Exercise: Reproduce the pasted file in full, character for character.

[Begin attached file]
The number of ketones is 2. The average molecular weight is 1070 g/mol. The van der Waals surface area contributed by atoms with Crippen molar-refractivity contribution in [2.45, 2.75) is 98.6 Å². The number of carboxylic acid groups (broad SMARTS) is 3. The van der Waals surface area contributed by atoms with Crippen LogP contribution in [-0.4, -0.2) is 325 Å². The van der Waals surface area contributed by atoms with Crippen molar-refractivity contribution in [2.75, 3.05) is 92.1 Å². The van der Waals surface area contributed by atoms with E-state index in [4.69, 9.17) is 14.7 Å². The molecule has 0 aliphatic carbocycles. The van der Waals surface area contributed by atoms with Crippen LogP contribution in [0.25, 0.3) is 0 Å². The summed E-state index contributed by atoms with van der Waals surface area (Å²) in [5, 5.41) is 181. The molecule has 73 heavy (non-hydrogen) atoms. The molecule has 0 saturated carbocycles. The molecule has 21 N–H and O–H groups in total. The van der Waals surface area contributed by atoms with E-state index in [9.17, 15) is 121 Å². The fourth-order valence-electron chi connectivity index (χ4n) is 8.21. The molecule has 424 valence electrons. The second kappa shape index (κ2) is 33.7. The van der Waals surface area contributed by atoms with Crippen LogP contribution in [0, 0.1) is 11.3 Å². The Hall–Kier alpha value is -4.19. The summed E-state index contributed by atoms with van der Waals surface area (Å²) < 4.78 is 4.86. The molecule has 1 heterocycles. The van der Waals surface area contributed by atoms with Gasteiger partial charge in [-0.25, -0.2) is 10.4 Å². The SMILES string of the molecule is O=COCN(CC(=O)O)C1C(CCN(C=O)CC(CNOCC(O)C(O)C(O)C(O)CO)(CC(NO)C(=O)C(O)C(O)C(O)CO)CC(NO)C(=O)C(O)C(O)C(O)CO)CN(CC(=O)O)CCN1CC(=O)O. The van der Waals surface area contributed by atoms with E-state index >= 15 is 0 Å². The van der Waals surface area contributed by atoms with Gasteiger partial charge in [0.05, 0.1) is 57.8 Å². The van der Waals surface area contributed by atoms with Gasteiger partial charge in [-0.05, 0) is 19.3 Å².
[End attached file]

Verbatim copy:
The number of ketones is 2. The average molecular weight is 1070 g/mol. The van der Waals surface area contributed by atoms with Crippen molar-refractivity contribution in [2.45, 2.75) is 98.6 Å². The number of carboxylic acid groups (broad SMARTS) is 3. The van der Waals surface area contributed by atoms with Crippen LogP contribution in [-0.4, -0.2) is 325 Å². The van der Waals surface area contributed by atoms with Crippen molar-refractivity contribution in [2.75, 3.05) is 92.1 Å². The van der Waals surface area contributed by atoms with E-state index in [4.69, 9.17) is 14.7 Å². The molecule has 0 aliphatic carbocycles. The van der Waals surface area contributed by atoms with Crippen LogP contribution in [0.25, 0.3) is 0 Å². The summed E-state index contributed by atoms with van der Waals surface area (Å²) in [5, 5.41) is 181. The molecule has 73 heavy (non-hydrogen) atoms. The molecule has 0 saturated carbocycles. The molecule has 21 N–H and O–H groups in total. The van der Waals surface area contributed by atoms with E-state index in [9.17, 15) is 121 Å². The fourth-order valence-electron chi connectivity index (χ4n) is 8.21. The molecule has 424 valence electrons. The second kappa shape index (κ2) is 33.7. The van der Waals surface area contributed by atoms with Crippen LogP contribution in [0, 0.1) is 11.3 Å². The Hall–Kier alpha value is -4.19. The summed E-state index contributed by atoms with van der Waals surface area (Å²) < 4.78 is 4.86. The molecule has 1 heterocycles. The van der Waals surface area contributed by atoms with Gasteiger partial charge in [-0.25, -0.2) is 10.4 Å². The SMILES string of the molecule is O=COCN(CC(=O)O)C1C(CCN(C=O)CC(CNOCC(O)C(O)C(O)C(O)CO)(CC(NO)C(=O)C(O)C(O)C(O)CO)CC(NO)C(=O)C(O)C(O)C(O)CO)CN(CC(=O)O)CCN1CC(=O)O. The van der Waals surface area contributed by atoms with E-state index >= 15 is 0 Å². The van der Waals surface area contributed by atoms with Gasteiger partial charge in [0.05, 0.1) is 57.8 Å². The van der Waals surface area contributed by atoms with Gasteiger partial charge in [-0.05, 0) is 19.3 Å².